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I recently tweeted that the days and moments before going into labor are the farthest I will ever feel from an athlete. Now why is this? The physical ramifications of being super pregnant are the most evident factors here. The simple act of putting on my shoes and socks is a feat rivaling climbing Mt. Everest. Turning over in bed requires a grunt and groan accompanied by a pillow between my legs to soften the blow. I’m sleeping 8-9 hours a night, plus a few catnaps throughout the day, mostly due to boredom and the inability to perform any other task. Ben recently likened my daily routine to our 15-month-old. Wake, bottle, play, nap, bottle, play, lunch, nap, play, dinner, bottle, bed. Substitute bottle for iced coffee, ice cream, popcorn and play for reading and you just about nailed it.
Wow—well, things escalated quickly. While writing the first paragraph of this blog I was sitting at a coffee shop last Friday playing the waiting game. My due date was the next day, and as any woman who has children knows, the anticipation and lack of control over your baby arriving is a tough thing to get through. Instead of my usual iced almond milk mocha, I switched up my order to the seasonal special pumpkin spice latte, hoping maybe this change would induce labor. Ben and I spent the afternoon, like most days of the last weeks, prepping the house, going through our check lists of baby items, stocking the freezer with cooked meals, and tying up loose ends. Riley was at daycare so we treated ourselves to an afternoon movie. Halfway through the movie I started to feel some contractions that were growing in intensity and sticking around for the remainder of the movie. I tried not to get too excited, but on our way home I mentioned to Ben, “This is maybe happening.” An hour later at home, nothing! They completely stopped and I returned to the waiting game. It sounds strange, but I was pissed. Your emotions are already on high alert this late in pregnancy, and then just when you feel like labor is imminent, it comes to a screeching halt.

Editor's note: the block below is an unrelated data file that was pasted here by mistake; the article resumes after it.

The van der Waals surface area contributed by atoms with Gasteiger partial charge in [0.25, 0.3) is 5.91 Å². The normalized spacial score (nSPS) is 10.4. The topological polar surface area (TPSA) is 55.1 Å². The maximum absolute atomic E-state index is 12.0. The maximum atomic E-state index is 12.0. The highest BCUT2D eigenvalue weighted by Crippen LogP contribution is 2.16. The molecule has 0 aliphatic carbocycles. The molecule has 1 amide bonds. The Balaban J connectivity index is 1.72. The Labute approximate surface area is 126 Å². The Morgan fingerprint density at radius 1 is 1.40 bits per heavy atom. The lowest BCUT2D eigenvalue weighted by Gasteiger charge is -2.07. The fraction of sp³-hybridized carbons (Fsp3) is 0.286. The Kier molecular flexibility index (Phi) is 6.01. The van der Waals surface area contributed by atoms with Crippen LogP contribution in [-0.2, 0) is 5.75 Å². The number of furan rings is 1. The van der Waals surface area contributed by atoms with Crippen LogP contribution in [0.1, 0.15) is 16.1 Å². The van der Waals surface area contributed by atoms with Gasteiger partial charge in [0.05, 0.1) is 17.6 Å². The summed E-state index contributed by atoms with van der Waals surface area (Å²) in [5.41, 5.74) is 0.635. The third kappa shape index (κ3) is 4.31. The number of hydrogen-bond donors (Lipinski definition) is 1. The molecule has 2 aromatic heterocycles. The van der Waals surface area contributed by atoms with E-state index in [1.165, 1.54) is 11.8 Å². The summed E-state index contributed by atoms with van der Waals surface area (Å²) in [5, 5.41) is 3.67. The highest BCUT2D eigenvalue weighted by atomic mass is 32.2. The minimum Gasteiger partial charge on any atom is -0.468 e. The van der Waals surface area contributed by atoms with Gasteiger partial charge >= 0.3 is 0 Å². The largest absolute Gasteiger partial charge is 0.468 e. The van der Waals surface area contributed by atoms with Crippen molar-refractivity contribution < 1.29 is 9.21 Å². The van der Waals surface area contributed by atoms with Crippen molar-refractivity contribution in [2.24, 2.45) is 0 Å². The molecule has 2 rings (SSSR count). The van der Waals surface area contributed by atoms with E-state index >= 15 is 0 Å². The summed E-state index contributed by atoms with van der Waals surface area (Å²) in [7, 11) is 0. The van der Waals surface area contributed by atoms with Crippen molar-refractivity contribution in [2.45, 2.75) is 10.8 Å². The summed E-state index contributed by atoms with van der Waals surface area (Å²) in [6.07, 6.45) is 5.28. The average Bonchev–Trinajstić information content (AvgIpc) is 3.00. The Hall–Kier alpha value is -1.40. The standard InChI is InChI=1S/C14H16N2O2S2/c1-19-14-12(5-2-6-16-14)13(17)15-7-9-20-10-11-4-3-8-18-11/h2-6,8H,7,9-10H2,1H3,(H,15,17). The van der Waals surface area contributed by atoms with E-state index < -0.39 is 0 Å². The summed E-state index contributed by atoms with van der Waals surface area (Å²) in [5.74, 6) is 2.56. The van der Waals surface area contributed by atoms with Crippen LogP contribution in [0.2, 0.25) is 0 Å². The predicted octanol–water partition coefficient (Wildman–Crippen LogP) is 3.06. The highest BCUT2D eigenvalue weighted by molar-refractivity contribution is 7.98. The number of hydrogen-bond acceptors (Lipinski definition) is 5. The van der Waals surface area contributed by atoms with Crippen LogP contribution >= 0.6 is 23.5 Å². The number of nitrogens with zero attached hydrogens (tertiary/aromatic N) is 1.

I have come to a hypothesis that the last weeks of pregnancy feel like you are hovering between two worlds—and you don’t have your feet planted in either. On one hand you are so ready to not be pregnant anymore and get your body back. You’ve been host to this little creature for months, one who has zapped your energy, caused you nausea, headaches and backaches, yet you love them so much without having met them. They are part of you in a way no other human connection can be. But on the other hand, this leads to the world of wanting to keep them in your tummy because it’s safer and easier. You still have your freedom, sanity, sleep and no worries about whether you’ll be a good parent or not. My feet have been dangling between worlds for weeks, but last Friday, those worlds collided.
I went into true labor around 10:45 p.m., and Hudson Rothstein Bruce was born 12 hours later at 10:31 a.m. I won’t go into my birth story here, but if you want more details I’ll be writing it in the next few weeks and releasing through my personal blog at stephandbenbruce.com. I’ll just share that this labor and delivery were worlds apart from my first son, Riley, last June. A woman’s labor experience varies so much from person to person that comparing stories can almost be comical and disheartening at the same time. It took about five weeks to truly feel recovered from my first baby, whereas I’m just 72 hours post-baby writing this and feel good enough to walk a mile with my boys: husband Ben and two babies. If you’ve followed along my journey from 2013, you’ll know my sights have been set on the Olympic year coming up, and this second baby was a little bit of a surprise to us. Everything happens for a reason, and I truly believe this now more than ever. My delivery went about the best I could have imagined, and I am feeling hopeful, inspired and motivated to get back to work and continue chasing my dreams heading into 2016. Feel free to follow along #journeywithsteph as I attempt to return to training and racing full time, while sprinkling in raising a 15-month-old and a newborn with Ben and also being a professional runner. It won’t be all rose petals and tulips, but it’ll be honest, real, raw and a challenge that I am hungry to take on.